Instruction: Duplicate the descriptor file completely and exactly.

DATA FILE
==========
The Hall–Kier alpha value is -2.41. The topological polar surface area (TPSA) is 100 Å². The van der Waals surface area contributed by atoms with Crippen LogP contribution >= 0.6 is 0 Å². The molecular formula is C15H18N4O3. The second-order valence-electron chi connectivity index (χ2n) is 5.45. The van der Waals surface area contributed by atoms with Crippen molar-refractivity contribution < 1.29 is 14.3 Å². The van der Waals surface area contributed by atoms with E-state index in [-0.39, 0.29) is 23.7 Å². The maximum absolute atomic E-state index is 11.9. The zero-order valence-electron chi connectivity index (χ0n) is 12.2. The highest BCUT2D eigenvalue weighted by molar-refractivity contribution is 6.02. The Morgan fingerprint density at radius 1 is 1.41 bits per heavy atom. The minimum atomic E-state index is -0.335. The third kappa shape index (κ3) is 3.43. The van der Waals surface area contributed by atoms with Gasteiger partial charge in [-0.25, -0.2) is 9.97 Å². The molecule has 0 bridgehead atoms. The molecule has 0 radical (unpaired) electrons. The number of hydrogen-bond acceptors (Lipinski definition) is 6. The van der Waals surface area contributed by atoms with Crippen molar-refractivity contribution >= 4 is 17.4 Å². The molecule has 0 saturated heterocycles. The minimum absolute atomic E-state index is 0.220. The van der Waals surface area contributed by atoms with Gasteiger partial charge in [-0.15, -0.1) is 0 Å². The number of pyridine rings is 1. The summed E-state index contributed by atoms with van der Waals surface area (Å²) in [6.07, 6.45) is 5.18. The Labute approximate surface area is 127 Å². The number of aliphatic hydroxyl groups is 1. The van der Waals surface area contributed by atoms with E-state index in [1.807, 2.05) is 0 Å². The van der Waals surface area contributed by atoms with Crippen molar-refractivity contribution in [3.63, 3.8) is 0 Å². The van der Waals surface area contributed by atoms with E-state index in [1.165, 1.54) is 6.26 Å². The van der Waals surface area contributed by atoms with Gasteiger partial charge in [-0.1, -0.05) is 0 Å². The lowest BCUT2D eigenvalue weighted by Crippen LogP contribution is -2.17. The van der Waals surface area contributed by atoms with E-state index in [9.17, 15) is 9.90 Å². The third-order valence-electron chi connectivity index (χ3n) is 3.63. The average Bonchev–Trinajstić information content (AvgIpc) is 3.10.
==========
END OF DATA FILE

The Hall–Kier alpha value is -2.41. The topological polar surface area (TPSA) is 100 Å². The van der Waals surface area contributed by atoms with Crippen LogP contribution >= 0.6 is 0 Å². The molecular formula is C15H18N4O3. The second-order valence-electron chi connectivity index (χ2n) is 5.45. The van der Waals surface area contributed by atoms with Crippen molar-refractivity contribution < 1.29 is 14.3 Å². The van der Waals surface area contributed by atoms with E-state index in [-0.39, 0.29) is 23.7 Å². The maximum absolute atomic E-state index is 11.9. The zero-order valence-electron chi connectivity index (χ0n) is 12.2. The highest BCUT2D eigenvalue weighted by molar-refractivity contribution is 6.02. The Morgan fingerprint density at radius 1 is 1.41 bits per heavy atom. The minimum atomic E-state index is -0.335. The third kappa shape index (κ3) is 3.43. The van der Waals surface area contributed by atoms with Gasteiger partial charge in [-0.25, -0.2) is 9.97 Å². The molecule has 0 bridgehead atoms. The molecule has 0 radical (unpaired) electrons. The number of hydrogen-bond acceptors (Lipinski definition) is 6. The van der Waals surface area contributed by atoms with Crippen molar-refractivity contribution >= 4 is 17.4 Å². The molecule has 0 saturated heterocycles. The minimum absolute atomic E-state index is 0.220. The van der Waals surface area contributed by atoms with Gasteiger partial charge in [-0.15, -0.1) is 0 Å². The number of pyridine rings is 1. The summed E-state index contributed by atoms with van der Waals surface area (Å²) in [6.07, 6.45) is 5.18. The Labute approximate surface area is 127 Å². The number of aliphatic hydroxyl groups is 1. The van der Waals surface area contributed by atoms with E-state index in [1.807, 2.05) is 0 Å². The van der Waals surface area contributed by atoms with Crippen molar-refractivity contribution in [3.63, 3.8) is 0 Å². The van der Waals surface area contributed by atoms with E-state index in [1.165, 1.54) is 6.26 Å². The van der Waals surface area contributed by atoms with Gasteiger partial charge in [-0.1, -0.05) is 0 Å². The lowest BCUT2D eigenvalue weighted by Crippen LogP contribution is -2.17. The van der Waals surface area contributed by atoms with E-state index in [9.17, 15) is 9.90 Å². The third-order valence-electron chi connectivity index (χ3n) is 3.63. The average Bonchev–Trinajstić information content (AvgIpc) is 3.10.